Drug resistance (DR) of cancer cells leading to relapse is a huge problem nowadays to achieve long-lasting cures for cancer patients. This also holds true for the incurable hematological malignancy multiple myeloma (MM), which is characterized by the accumulation of malignant plasma cells in the bone marrow (BM). Although new treatment approaches combining immunomodulatory drugs, corticosteroids, proteasome inhibitors, alkylating agents, and monoclonal antibodies have significantly improved median life expectancy, MM remains incurable due to the development of DR, with the underlying mechanisms remaining largely ill-defined. It is well-known that MM is a heterogeneous disease, encompassing both genetic and epigenetic aberrations. In normal circumstances, epigenetic modifications, including DNA methylation and posttranslational histone modifications, play an important role in proper chromatin structure and transcriptional regulation. However, in MM, numerous epigenetic defects or so-called 'epimutations' have been observed and this especially at the level of DNA methylation. These include genome-wide DNA hypomethylation, locus specific hypermethylation and somatic mutations, copy number variations and/or deregulated expression patterns in DNA methylation modifiers and regulators. The aberrant DNA methylation patterns lead to reduced gene expression of tumor suppressor genes, genomic instability, DR, disease progression, and high-risk disease. In addition, the frequency of somatic mutations in the DNA methylation modifiers seems increased in relapsed patients, again suggesting a role in DR and relapse. In this review, we discuss the recent advances in understanding the involvement of aberrant DNA methylation patterns and/or DNA methylation modifiers in MM development, progression, and relapse. In addition, we discuss their involvement in MM cell plasticity, driving myeloma cells to a cancer stem cell state characterized by a more immature and drug-resistant phenotype. Finally, we briefly touch upon the potential of DNA methyltransferase inhibitors to prevent relapse after treatment with the current standard of care agents and/or new, promising (immuno) therapies.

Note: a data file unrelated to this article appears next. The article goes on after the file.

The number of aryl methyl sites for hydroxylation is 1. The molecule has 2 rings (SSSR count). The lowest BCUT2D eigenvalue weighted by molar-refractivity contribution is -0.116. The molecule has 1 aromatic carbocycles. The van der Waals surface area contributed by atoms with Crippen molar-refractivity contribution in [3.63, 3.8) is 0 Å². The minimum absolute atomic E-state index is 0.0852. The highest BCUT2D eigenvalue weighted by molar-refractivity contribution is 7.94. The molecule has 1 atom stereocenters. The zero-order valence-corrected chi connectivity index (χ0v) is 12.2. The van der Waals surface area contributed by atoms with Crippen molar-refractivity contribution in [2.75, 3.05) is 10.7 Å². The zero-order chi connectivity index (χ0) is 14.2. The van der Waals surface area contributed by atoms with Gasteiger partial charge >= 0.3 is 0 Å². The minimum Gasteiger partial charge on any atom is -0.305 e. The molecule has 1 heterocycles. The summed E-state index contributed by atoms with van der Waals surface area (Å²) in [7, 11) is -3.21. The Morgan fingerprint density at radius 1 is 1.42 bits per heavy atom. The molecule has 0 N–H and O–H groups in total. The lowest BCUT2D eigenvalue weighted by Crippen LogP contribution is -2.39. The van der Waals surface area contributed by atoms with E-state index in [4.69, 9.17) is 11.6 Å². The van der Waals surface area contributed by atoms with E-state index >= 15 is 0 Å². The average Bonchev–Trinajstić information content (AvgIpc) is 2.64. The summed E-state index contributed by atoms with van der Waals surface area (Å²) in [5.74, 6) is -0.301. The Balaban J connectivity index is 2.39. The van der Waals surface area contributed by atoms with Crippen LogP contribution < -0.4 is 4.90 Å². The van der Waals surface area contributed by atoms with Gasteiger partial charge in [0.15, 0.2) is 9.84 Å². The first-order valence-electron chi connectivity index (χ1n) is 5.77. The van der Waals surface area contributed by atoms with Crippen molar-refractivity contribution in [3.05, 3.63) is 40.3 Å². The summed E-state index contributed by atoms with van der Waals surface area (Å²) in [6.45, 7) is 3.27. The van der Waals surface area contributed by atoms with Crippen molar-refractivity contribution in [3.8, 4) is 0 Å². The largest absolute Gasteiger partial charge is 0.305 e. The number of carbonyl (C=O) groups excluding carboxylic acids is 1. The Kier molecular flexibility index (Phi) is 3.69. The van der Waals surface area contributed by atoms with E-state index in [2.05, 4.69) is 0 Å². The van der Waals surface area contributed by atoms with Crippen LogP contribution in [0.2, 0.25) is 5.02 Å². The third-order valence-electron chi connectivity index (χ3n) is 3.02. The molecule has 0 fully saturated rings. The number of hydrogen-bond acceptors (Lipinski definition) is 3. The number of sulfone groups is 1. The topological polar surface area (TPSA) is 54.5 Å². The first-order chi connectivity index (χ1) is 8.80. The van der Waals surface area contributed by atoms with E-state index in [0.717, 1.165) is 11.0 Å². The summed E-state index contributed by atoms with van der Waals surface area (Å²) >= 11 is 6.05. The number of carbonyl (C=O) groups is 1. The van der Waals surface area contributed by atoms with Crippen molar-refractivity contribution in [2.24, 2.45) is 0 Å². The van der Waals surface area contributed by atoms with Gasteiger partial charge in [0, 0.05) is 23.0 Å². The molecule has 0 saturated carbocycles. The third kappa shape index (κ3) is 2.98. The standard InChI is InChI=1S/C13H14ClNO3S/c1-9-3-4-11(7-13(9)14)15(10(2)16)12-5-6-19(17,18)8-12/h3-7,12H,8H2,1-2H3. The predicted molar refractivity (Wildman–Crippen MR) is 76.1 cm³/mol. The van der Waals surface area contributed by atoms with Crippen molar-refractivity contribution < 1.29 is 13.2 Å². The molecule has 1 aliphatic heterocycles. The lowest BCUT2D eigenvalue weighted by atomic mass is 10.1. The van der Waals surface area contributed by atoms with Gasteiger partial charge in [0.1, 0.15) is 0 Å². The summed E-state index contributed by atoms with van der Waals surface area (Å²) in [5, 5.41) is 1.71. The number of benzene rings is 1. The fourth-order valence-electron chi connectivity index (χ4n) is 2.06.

Bibliographical noteCopyright © 2022 Muylaert, Van Hemelrijck, Maes, De Veirman, Menu, Vanderkerken and De Bruyne.
- DNA methylation modifiers
- MM cell plasticity
- multiple myeloma